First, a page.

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Huntingdon High School marching band tunes up at drum-line workshop


Contact 1: Bud Grimes


MARTIN, Tenn. – Marching band directors appreciate the sights and sounds of a top performing drum line. Aiming to be the best they can be for football halftime performances and band competition season, the Huntingdon High School Band was among seven bands participating Aug. 23 in the 10th Annual Drum Line Tune-Up Day at the University of Tennessee at Martin.

The event began at 8:30 a.m. in the Fine Arts Building’s band room, with the Huntingdon band closing out the day’s performances in its second year at the event. Other bands participating were Liberty Tech, Stewart County, South Gibson, Munford, McNairy Central, and Waverly Central. Guest artist Julie Davila presented a marching percussion clinic and also provided individual instruction.

Jill Bonds directs the Huntingdon High School band. She is a Huntingdon High School graduate and in her third year at the school. Derek Cook is the band’s assistant director and is a UT Martin graduate. The band last won a state championship in 2005 and is coming off a third-place tie last November at the Division I State Marching Band Championship at Riverdale High School in Murfreesboro. The band’s 45 members are aiming even higher for 2014.

“As a group, we have decided to set the bar high this year and keep our momentum going from last competition season,” Bond said in an e-mail interview. “So in terms of competition, our goal is to finish in the top two at the Tennessee Division I State Band Championship. That would mean we are making gains in terms of placement.” In addition to competition goals, Bonds wants the band to be “the leader of school spirit,” both for the student body and the community.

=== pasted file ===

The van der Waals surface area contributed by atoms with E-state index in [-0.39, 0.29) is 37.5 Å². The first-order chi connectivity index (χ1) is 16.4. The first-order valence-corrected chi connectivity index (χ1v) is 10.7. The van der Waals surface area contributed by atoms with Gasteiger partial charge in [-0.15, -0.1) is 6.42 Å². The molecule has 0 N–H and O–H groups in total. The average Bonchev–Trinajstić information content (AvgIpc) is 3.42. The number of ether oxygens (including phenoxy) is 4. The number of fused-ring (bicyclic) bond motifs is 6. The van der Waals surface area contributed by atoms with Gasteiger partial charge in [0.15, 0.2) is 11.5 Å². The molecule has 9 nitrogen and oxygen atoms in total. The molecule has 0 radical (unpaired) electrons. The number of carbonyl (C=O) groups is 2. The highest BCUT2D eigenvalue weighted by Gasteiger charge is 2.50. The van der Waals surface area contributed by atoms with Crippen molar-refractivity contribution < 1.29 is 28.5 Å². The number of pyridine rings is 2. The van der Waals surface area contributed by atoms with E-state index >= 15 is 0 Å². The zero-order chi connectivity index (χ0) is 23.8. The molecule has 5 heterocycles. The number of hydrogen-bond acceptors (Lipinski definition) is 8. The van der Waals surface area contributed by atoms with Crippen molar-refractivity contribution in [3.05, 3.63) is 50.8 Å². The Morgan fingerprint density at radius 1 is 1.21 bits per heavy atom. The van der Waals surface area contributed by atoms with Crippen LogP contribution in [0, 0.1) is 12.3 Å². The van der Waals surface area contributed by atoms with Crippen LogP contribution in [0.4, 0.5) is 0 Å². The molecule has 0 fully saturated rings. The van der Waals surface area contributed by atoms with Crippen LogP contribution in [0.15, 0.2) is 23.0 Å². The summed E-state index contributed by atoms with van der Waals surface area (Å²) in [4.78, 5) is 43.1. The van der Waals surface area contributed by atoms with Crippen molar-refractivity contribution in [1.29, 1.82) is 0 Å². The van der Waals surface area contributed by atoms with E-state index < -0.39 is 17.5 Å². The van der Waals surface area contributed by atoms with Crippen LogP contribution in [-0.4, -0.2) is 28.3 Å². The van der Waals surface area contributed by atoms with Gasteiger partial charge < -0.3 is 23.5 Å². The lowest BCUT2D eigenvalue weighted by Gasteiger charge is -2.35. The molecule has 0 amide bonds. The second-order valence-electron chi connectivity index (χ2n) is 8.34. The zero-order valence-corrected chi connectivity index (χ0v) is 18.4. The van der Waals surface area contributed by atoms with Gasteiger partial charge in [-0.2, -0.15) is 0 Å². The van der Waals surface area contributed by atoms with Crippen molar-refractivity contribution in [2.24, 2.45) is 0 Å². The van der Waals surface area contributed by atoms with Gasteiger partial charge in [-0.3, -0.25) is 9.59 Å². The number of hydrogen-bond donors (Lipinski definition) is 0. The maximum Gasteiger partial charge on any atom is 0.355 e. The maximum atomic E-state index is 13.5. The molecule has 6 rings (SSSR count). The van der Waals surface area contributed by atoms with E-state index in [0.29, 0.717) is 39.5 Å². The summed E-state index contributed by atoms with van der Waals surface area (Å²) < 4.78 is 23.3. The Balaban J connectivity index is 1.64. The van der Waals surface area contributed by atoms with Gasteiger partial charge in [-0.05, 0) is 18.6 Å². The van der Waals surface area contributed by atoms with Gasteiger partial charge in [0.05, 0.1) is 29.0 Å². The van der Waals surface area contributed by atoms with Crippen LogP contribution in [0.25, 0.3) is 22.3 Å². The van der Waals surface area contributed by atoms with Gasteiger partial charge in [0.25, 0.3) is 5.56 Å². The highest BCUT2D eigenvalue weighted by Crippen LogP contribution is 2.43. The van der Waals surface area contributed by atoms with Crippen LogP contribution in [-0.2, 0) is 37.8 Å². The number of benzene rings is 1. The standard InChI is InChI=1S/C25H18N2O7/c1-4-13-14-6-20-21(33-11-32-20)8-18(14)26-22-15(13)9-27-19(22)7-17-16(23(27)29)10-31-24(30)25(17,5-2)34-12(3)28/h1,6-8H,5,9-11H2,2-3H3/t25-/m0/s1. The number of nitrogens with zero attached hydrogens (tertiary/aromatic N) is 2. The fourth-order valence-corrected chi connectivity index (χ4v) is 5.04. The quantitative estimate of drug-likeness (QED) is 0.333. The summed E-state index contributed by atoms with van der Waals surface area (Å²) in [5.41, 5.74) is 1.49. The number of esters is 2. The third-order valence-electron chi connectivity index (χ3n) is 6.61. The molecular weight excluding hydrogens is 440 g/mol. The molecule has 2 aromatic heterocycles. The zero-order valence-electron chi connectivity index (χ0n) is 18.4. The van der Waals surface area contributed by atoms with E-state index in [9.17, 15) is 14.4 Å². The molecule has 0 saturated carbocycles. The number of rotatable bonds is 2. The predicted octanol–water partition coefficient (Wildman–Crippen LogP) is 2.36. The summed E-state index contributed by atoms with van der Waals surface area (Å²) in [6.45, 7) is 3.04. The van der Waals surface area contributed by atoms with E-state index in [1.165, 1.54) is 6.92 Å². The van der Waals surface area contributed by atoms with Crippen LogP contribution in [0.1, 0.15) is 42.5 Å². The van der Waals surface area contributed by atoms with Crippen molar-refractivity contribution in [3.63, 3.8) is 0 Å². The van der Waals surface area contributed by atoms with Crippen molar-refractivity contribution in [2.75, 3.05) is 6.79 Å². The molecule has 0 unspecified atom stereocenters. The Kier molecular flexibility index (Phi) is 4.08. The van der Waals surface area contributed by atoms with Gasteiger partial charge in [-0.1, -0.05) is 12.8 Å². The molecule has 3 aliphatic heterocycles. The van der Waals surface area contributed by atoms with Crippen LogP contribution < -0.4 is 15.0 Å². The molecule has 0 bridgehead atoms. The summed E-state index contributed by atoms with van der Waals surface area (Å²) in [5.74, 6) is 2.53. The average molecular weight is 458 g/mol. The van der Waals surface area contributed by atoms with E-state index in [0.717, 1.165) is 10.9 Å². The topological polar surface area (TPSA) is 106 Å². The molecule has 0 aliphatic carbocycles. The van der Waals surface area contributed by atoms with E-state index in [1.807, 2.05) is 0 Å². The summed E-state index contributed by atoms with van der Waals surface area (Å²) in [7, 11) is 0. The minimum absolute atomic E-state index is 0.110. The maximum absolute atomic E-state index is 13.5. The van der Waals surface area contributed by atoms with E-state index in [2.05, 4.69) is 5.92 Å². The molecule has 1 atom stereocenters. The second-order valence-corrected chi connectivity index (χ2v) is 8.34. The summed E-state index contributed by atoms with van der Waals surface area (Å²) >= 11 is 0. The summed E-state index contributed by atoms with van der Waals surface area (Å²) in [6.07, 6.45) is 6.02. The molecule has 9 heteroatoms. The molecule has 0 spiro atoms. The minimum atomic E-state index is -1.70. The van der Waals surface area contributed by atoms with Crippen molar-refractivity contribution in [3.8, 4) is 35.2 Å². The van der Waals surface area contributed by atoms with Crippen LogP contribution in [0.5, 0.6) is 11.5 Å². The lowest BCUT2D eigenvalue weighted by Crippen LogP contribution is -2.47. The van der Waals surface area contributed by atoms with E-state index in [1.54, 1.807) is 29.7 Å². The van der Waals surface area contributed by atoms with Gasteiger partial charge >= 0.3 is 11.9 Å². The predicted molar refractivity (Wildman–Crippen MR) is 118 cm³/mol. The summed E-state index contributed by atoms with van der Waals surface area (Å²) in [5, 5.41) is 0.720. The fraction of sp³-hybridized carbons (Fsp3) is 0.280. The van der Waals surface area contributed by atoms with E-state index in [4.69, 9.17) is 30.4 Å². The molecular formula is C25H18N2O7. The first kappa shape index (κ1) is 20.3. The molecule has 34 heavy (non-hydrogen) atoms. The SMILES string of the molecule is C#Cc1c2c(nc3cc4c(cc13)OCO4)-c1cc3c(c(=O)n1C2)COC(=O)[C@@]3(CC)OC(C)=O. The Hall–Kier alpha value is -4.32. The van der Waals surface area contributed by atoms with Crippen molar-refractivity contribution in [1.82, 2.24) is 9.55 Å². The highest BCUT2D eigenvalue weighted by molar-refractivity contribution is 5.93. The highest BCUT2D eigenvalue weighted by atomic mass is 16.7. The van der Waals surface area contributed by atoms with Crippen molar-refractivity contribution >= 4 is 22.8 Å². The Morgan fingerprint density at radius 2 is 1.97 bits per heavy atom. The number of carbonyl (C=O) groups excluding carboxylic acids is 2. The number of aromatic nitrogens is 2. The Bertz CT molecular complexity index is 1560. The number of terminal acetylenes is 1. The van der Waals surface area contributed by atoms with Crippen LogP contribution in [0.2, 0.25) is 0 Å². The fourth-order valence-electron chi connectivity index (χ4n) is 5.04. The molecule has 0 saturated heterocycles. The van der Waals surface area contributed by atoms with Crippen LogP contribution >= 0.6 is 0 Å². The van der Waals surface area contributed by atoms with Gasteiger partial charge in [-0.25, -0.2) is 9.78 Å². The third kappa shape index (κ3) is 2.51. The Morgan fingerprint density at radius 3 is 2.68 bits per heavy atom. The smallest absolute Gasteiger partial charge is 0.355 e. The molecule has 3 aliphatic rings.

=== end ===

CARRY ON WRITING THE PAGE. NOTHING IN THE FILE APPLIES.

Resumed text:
Bonds’ major instrument is the clarinet, so having this kind of instruction available is important. “At Tune-Up Day, the students receive instant feedback and suggestions on how to improve technique,” she said. “Since it's often difficult for us to get a percussion instructor at every rehearsal due to budget and our location, the students leave Tune-Up Day with a wealth of knowledge and work on implementing it throughout the season.”

Dr. Julie Hill created Drum Line Tune-Up Day in 2005 during her first year as a UT Martin faculty member. The associate professor of music and director of percussion studies saw the new event as a way to raise funds for her program and also reach out to high school bands in different communities.

“Our program hosts events throughout the year that focus on world music, contemporary music, chamber music and more,” Hill said via e-mail, estimating that her students perform annually for more than 5,000 people. “But with so many high schools in Tennessee putting their entire fall focus into the marching band genre, it seemed only natural to include an education event focused on the marching percussion genre into our array of offerings to surrounding programs.”

Interest in the event has grown so much that band directors contact Hill to participate. Seven bands are the maximum she can accommodate, and each receives personal attention. “Each program gets 50 minutes of individual instruction time and receives instant feedback on their technique, phrasing and musicality of their ensemble,” Hill said. “We also give them feedback on their percussion music for their fall marching band show, and we make suggestions that will hopefully give them a more successful and positive fall performance season.”

Participating bands also receive bonus attention on top of the individual instruction.
“Lastly, we actually help ‘tune up’ the groups by helping to fix any instrument or carrier problems they may have, as well as tune their drums if they need help with this,” Hill said. “Thus the name ‘Tune-Up Day’ has several different implications.”